Acute and early HIV infection screening among men who have sex with men, a systematic review and meta-analysis.
Palmer S., Dijkstra M., Ket JC., Wahome EW., Walimbwa J., Gichuru E., van der Elst EM., Schim van der Loeff MF., de Bree GJ., Sanders EJ.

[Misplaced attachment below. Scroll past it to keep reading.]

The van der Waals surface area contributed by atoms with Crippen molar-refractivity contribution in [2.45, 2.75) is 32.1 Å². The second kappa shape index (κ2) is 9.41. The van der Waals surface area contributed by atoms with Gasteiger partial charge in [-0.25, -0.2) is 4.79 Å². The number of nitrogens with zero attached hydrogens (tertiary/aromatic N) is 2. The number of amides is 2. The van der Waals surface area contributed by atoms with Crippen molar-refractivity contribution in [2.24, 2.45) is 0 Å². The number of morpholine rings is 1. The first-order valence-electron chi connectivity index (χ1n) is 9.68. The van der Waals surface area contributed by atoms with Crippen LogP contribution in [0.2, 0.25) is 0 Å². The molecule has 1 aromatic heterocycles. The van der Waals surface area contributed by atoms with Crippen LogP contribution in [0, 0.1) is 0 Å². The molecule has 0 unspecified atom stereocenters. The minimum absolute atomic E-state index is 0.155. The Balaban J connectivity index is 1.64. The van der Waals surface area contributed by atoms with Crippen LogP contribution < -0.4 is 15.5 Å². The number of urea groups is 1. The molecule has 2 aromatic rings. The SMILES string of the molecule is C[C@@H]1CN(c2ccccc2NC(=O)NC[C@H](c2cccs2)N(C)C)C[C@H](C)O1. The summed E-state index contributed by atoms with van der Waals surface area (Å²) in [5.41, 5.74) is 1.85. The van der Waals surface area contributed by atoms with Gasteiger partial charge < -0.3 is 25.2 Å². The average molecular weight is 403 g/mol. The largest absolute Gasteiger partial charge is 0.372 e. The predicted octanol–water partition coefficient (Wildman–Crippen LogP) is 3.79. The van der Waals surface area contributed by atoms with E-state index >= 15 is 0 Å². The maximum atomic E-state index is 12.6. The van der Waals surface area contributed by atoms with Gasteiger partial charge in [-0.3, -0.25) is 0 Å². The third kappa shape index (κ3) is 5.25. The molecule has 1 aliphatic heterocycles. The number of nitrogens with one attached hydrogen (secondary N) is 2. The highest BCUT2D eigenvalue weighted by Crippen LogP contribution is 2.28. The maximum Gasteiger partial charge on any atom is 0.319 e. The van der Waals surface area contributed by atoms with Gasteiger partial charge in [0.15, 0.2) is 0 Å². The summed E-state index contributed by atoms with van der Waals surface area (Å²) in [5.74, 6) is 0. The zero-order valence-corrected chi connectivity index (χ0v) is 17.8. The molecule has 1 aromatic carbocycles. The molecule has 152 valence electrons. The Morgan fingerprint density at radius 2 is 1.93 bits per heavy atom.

INTRODUCTION:Screening for acute and early HIV infections (AEHI) among men who have sex with men (MSM) remains uncommon in sub-Saharan Africa (SSA). Yet, undiagnosed AEHI among MSM and subsequent failure to link to care are important drivers of the HIV epidemic. We conducted a systematic review and meta-analysis of AEHI yield among MSM mobilized for AEHI testing; and assessed which risk factors and/or symptoms could increase AEHI yield in MSM. METHODS:We systematically searched four databases from their inception through May 2020 for studies reporting strategies of mobilizing MSM for testing and their AEHI yield, or risk and/or symptom scores targeting AEHI screening. AEHI yield was defined as the proportion of AEHI cases among the total number of visits. Study estimates for AEHI yield were pooled using random effects models. Predictive ability of risk and/or symptom scores was expressed as the area under the receiver operator curve (AUC). RESULTS:Twenty-two studies were identified and included a variety of mobilization strategies (eight studies) and risk and/or symptom scores (fourteen studies). The overall pooled AEHI yield was 6.3% (95% CI, 2.1 to 12.4; I2 = 94.9%; five studies); yield varied between studies using targeted strategies (11.1%; 95% CI, 5.9 to 17.6; I2 = 83.8%; three studies) versus universal testing (1.6%; 95% CI, 0.8 to 2.4; two studies). The AUC of risk and/or symptom scores ranged from 0.69 to 0.89 in development study samples, and from 0.51 to 0.88 in validation study samples. AUC was the highest for scores including symptoms, such as diarrhoea, fever and fatigue. Key risk score variables were age, number of sexual partners, condomless receptive anal intercourse, sexual intercourse with a person living with HIV, a sexually transmitted infection, and illicit drug use. No studies were identified that assessed AEHI yield among MSM in SSA and risk and/or symptom scores developed among MSM in SSA lacked validation. CONCLUSIONS:Strategies mobilizing MSM for targeted AEHI testing resulted in substantially higher AEHI yields than universal AEHI testing. Targeted AEHI testing may be optimized using risk and/or symptom scores, especially if scores include symptoms. Studies assessing AEHI yield and validation of risk and/or symptom scores among MSM in SSA are urgently needed.